Millions of images are uploaded to social networks every single minute (about one hundred thousand only to Flickr). They are mostly cellphone snapshots taken just to send messages like "I'm, or I was here" or "look at this incredible thingy thing" or "I got a new gadget." They fade as soon as they come, old useless stuff a few hours right after they are shot. Even those who define ourselves as photography lovers frantically share our images without any chance to watch them for more than a few seconds. We watch so many pictures that we can't see any of them. So mighty is this deluge of images that, apparently, it makes more sense to adopt/recycle/rework preexistent photographs to create/prescribe new meanings, than to add new pictures to the wild, unleashed stream. The value or quality depends now on the usage. We define this fact as post-photography, at least as long as we don't find any other better term, paraphrasing Joan Fontcuberta.
But the fact that millions of people are taking pictures at any given second doesn't mean that taking pictures has no value. Millions of people have sex every minute around the World, and that doesn't mean that having sex is an irrelevant act. Other than that, we can have sex or we can make love, and there are subtle differences.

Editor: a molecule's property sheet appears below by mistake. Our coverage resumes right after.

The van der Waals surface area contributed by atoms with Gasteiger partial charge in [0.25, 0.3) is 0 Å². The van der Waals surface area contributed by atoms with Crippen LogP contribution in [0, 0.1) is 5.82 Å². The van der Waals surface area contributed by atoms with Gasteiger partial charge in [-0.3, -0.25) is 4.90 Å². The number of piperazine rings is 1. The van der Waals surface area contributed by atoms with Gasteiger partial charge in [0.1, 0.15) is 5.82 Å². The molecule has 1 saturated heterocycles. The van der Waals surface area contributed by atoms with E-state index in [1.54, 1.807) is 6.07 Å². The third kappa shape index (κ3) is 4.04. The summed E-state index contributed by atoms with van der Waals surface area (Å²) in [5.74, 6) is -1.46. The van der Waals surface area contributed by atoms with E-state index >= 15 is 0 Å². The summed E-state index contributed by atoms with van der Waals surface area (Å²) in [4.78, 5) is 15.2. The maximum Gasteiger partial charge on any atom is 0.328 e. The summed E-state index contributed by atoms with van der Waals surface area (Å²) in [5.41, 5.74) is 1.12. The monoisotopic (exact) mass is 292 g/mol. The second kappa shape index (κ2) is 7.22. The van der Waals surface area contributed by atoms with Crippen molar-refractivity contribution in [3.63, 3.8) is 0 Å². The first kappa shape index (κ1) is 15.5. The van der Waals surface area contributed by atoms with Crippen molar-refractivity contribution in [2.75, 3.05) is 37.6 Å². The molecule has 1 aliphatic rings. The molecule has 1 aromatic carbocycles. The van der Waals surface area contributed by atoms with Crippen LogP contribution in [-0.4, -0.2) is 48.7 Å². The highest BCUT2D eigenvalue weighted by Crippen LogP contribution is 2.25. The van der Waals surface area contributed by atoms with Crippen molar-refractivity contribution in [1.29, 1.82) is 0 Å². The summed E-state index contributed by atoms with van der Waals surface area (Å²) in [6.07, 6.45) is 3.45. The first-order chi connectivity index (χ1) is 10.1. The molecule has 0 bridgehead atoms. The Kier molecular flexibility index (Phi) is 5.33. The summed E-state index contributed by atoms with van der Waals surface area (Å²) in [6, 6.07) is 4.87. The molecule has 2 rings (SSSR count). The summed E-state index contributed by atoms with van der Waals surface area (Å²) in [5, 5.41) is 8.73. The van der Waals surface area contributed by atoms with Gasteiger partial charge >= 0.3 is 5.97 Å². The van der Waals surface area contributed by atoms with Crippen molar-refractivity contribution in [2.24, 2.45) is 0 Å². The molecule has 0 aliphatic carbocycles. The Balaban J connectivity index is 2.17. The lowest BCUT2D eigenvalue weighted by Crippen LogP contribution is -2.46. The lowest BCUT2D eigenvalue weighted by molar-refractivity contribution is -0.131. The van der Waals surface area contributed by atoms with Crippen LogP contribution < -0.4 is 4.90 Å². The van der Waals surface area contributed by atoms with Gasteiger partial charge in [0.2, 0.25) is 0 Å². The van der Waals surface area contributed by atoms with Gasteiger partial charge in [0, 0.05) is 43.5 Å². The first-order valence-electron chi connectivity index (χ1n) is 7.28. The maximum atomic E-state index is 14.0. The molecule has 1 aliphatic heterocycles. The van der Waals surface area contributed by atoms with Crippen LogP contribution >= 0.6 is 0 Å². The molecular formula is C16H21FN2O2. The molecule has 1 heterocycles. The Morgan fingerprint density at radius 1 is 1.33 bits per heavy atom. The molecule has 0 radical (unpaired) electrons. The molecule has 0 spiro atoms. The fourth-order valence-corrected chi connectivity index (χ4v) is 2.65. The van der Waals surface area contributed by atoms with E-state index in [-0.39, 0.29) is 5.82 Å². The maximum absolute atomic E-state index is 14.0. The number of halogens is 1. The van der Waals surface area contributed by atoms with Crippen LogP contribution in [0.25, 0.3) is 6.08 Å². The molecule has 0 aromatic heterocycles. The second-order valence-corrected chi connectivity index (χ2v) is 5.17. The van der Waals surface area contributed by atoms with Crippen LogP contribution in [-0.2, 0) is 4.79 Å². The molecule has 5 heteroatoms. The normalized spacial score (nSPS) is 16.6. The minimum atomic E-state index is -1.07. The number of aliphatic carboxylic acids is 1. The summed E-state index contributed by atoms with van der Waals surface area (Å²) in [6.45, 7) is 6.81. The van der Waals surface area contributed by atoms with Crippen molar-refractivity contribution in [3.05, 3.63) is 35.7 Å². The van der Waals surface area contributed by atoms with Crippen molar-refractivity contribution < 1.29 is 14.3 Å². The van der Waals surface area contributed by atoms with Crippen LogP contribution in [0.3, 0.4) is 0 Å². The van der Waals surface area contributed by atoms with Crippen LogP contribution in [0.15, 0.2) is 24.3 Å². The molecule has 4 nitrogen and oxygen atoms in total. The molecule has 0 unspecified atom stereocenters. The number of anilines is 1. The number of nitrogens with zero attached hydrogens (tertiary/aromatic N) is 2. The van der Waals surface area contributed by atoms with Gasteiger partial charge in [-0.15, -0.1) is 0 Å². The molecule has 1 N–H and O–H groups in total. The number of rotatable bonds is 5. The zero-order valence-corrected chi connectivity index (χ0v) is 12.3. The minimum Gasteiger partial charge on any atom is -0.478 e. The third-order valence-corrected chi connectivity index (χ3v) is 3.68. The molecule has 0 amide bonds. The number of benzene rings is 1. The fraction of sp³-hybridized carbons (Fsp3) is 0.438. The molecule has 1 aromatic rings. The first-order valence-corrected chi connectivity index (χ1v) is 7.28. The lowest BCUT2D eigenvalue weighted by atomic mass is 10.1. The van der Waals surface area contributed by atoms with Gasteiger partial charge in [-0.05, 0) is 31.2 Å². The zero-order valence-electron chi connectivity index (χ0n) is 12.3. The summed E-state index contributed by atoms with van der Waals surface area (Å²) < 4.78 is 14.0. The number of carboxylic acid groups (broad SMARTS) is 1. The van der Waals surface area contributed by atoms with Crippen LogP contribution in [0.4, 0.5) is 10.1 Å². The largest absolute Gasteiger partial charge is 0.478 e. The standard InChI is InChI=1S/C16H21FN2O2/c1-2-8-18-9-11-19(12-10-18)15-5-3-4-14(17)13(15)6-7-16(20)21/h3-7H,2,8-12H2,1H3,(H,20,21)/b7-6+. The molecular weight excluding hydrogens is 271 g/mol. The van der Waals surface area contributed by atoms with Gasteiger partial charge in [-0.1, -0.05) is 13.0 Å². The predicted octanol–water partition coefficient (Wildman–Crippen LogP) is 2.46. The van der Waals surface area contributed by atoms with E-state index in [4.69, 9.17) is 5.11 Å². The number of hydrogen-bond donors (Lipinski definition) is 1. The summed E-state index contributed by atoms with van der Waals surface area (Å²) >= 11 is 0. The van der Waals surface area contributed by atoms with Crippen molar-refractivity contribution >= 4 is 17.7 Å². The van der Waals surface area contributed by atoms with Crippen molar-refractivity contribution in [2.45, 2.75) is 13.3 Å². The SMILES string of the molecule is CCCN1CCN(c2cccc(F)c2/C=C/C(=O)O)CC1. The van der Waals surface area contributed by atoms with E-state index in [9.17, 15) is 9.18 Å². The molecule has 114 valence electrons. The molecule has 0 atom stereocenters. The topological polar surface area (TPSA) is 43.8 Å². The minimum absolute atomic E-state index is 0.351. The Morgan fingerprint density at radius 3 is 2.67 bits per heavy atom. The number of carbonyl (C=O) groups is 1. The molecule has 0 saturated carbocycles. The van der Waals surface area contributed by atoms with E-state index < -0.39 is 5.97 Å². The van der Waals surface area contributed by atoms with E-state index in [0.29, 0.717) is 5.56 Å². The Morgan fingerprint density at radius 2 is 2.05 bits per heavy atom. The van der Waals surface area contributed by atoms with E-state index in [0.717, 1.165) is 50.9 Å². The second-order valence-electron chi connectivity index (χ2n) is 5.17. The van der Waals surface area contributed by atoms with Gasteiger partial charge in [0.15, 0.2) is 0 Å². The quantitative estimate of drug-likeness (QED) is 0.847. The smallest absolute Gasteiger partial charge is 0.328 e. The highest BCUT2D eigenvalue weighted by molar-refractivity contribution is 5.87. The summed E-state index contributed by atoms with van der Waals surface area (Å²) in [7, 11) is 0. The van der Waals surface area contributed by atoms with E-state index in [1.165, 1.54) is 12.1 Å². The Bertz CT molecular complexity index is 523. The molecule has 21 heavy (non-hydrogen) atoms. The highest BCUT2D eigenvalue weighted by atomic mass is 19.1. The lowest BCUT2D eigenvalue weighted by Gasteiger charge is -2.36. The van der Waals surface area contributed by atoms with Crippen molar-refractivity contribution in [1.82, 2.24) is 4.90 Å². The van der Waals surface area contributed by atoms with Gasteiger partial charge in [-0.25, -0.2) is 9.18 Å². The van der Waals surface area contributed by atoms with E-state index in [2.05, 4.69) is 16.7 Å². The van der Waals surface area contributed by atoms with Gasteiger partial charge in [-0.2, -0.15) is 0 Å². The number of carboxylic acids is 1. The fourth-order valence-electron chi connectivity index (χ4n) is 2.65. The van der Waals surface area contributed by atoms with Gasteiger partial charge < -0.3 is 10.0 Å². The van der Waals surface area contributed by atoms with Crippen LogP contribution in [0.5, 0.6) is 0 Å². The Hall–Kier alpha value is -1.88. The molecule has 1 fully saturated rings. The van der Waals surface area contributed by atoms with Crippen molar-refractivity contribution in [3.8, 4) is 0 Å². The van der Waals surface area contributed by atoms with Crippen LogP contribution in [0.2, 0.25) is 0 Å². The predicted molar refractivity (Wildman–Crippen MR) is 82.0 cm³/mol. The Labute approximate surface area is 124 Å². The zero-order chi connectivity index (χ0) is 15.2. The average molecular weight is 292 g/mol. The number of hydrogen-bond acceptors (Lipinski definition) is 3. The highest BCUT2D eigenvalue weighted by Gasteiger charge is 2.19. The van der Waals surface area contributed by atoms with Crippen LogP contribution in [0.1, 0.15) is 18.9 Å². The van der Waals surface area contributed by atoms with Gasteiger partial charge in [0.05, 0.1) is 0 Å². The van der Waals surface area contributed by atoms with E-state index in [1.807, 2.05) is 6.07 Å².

That said, contemplation requires a lofty perspective, a more ambitious vision, a position achieved by gathering thoughts, efforts, and experiences to discover old and new meanings. Otherwise we fall into narrow-mindedness, intolerance, provincialism, eventually a lack of mutual understanding.
That's one of the reasons why, as a society, we need Art. A life jacket for the Great Deluge of the Images.
José Luis Briz, Enero 2018